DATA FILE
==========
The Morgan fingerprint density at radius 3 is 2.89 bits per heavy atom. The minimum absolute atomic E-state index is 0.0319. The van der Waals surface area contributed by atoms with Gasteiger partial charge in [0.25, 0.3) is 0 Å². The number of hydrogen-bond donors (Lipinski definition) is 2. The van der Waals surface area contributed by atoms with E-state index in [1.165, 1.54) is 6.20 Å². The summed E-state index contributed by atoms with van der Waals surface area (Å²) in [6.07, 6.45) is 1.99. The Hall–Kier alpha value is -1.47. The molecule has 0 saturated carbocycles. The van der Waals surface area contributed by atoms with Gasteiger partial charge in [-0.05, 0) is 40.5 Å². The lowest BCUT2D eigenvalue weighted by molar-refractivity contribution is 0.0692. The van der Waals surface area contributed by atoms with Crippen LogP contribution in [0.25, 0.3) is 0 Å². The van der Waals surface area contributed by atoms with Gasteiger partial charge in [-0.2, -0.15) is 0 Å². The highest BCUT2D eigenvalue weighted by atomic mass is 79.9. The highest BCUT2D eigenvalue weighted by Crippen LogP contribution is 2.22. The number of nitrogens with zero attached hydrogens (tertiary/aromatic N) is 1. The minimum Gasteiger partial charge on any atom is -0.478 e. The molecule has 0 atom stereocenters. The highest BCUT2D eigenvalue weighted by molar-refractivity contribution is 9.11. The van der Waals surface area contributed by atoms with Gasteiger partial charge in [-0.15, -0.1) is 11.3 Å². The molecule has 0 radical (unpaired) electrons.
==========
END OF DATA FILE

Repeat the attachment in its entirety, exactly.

The Morgan fingerprint density at radius 3 is 2.89 bits per heavy atom. The minimum absolute atomic E-state index is 0.0319. The van der Waals surface area contributed by atoms with Gasteiger partial charge in [0.25, 0.3) is 0 Å². The number of hydrogen-bond donors (Lipinski definition) is 2. The van der Waals surface area contributed by atoms with E-state index in [1.165, 1.54) is 6.20 Å². The summed E-state index contributed by atoms with van der Waals surface area (Å²) in [6.07, 6.45) is 1.99. The Hall–Kier alpha value is -1.47. The molecule has 0 saturated carbocycles. The van der Waals surface area contributed by atoms with Gasteiger partial charge in [-0.05, 0) is 40.5 Å². The lowest BCUT2D eigenvalue weighted by molar-refractivity contribution is 0.0692. The van der Waals surface area contributed by atoms with Crippen LogP contribution in [0.25, 0.3) is 0 Å². The van der Waals surface area contributed by atoms with Gasteiger partial charge in [-0.2, -0.15) is 0 Å². The highest BCUT2D eigenvalue weighted by atomic mass is 79.9. The highest BCUT2D eigenvalue weighted by Crippen LogP contribution is 2.22. The number of nitrogens with zero attached hydrogens (tertiary/aromatic N) is 1. The minimum Gasteiger partial charge on any atom is -0.478 e. The molecule has 0 atom stereocenters. The highest BCUT2D eigenvalue weighted by molar-refractivity contribution is 9.11. The van der Waals surface area contributed by atoms with Gasteiger partial charge in [-0.15, -0.1) is 11.3 Å². The molecule has 0 radical (unpaired) electrons.